The original land of the Shaw-McHugh cemetery
was used by the Shaw family in the late 1700's for family burials.
A McHugh married a Shaw and so the name, Shaw-McHugh. On the
23rd of November, 1819, William Shaw was deeded the present cemetery
land. During the 1950's, because the lands did not fall in line
with the graves then located, Mrs. Alice Weis Annison and her
daughter, Mrs. Marjorie Branning, cooperated in trading a portion
of their property for a portion of the cemetery property in order
to have the cemetery grounds redefinned properly. This survey
and legal step was paid for by Marshall Bond.
When the legal ownership of the property was abstracted, it was
found that the cemetery property had been deeded to the Congregation
of the Zachary Catholic Church. This necessitated the Archbishop
of New Orleans deeding back the cemetery to the founders and
sustaining members of the cemetery property. At that point, the
cemetery property became a corporate asset of the Shaw-Mchugh
Inc., a non-profit corporation domiciled under the jurisdiction
of the State of Louisiana.
There were no records kept or graves marked for the first fifty
years. The first recorded burial (noted with a monument) was
in 1841 when Susanna Shaw McHugh was buried. There was an area
in the center of the cemetery that was supposedly, by legend,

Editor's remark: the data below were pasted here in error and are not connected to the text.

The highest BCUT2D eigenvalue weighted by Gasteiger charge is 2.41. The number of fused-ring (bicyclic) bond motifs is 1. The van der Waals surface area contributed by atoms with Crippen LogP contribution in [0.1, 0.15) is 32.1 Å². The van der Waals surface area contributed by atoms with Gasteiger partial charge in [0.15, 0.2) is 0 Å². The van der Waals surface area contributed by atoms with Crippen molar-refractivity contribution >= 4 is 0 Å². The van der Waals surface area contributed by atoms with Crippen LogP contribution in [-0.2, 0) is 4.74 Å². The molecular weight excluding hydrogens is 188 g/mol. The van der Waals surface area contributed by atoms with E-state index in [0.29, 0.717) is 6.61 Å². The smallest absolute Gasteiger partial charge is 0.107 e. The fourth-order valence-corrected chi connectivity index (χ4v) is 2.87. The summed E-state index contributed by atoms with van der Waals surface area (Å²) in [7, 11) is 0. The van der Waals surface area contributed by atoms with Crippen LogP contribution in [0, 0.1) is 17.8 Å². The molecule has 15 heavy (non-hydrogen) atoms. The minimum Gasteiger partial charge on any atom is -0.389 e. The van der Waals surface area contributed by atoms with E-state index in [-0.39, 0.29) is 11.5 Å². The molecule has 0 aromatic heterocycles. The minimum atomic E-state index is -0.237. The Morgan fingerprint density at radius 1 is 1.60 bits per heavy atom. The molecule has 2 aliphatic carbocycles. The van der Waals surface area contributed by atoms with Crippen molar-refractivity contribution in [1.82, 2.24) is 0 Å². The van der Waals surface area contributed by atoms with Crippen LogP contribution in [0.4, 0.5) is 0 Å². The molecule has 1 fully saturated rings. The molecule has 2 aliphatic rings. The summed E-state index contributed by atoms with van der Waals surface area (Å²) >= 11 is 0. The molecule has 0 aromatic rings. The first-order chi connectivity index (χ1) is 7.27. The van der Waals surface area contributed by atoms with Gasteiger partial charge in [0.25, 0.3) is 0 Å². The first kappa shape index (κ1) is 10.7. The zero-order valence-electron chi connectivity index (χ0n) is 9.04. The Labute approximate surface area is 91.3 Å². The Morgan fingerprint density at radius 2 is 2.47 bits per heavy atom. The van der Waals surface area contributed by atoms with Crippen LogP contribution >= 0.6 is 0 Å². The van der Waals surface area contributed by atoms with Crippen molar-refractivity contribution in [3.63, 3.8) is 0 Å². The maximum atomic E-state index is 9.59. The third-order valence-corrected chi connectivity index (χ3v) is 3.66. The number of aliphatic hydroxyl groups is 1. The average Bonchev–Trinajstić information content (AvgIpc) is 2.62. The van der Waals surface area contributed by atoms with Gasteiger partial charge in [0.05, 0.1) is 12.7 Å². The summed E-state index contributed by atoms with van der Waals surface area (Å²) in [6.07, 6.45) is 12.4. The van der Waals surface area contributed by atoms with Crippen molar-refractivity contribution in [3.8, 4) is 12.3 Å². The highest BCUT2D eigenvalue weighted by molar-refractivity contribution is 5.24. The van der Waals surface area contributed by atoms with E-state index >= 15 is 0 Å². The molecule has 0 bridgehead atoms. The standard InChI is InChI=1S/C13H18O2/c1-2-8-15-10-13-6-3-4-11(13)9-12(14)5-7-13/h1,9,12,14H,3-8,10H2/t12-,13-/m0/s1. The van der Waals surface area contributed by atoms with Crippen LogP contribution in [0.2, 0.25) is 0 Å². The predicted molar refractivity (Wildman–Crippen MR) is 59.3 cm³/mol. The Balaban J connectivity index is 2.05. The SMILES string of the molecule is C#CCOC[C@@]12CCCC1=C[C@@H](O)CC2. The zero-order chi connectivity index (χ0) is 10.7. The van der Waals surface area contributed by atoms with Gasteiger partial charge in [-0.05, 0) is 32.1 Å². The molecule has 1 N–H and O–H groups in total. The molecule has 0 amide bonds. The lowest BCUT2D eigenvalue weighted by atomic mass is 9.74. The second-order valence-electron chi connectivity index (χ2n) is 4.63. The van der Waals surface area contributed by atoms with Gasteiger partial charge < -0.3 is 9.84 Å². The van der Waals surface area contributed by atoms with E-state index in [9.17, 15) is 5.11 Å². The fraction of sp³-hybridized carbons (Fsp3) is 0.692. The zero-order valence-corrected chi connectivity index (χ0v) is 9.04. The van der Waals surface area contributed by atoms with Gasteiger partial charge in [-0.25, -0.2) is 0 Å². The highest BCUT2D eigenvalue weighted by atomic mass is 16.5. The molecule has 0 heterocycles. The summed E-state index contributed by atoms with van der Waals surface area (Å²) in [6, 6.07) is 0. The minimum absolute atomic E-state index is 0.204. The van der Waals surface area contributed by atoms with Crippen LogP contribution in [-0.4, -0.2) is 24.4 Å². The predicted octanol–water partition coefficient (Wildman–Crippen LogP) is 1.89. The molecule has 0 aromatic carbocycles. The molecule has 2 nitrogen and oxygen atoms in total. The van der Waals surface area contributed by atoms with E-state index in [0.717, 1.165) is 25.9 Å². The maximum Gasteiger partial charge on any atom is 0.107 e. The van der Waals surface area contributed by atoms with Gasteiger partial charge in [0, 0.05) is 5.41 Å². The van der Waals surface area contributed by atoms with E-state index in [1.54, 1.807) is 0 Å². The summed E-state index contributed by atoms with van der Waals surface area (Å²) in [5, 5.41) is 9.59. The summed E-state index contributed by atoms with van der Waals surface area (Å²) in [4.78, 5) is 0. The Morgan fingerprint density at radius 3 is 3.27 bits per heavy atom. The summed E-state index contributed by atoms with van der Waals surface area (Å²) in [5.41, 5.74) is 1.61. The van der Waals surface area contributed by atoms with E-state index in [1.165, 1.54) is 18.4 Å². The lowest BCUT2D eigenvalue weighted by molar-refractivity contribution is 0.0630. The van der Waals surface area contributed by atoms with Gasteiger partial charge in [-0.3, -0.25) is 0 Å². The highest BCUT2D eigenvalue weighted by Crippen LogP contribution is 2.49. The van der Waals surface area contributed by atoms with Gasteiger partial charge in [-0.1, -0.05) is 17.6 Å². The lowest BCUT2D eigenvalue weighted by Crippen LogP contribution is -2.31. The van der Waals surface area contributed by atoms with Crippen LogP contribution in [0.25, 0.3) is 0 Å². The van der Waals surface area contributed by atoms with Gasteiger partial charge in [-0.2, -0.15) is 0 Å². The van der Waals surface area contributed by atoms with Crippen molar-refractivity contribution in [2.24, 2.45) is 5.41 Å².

used by the first Shaws for burial. About the year 1995, a semi-professional
metal memorabelia collector who had advanced metal detection
gear, spent an hour and a half trying to pick up signs of any
metal in the area supposedly used for the early burials with
no results. Evidently, based on some research of funeral methodology,
during the first 50 years or so, lead caskets and/or vaults were
used. Lead could not be detected by his instrumentation.
The cemetery was continually used after 1841 but sunk into disrepair
in the early 1950's. Family members got together, collected funds
for cleanup and restoration and it was rededicated at a ceremony
in the mid 50's. A sustaining member, Joe Carmena, was responsible
for obtaining and installing the chain link fence. Another person,
Mrs. Blanche Capdeville McHugh, aided in spearheading the movement
to clean up and beautify the cemetery, as well as, Miss Lena
In early 1990, Clarence Shaw, the last of the Shaws, died and
was buried. His estate left $5,000 to the cemetery. Richard (Dickie)
McHugh was instrumental in using those funds and having the current
landscaping designed and installed which includes the holly hedge,
camellias and some oak trees.
Donations and memorials are welcomed to aid
in the preservation of this historic cemetery.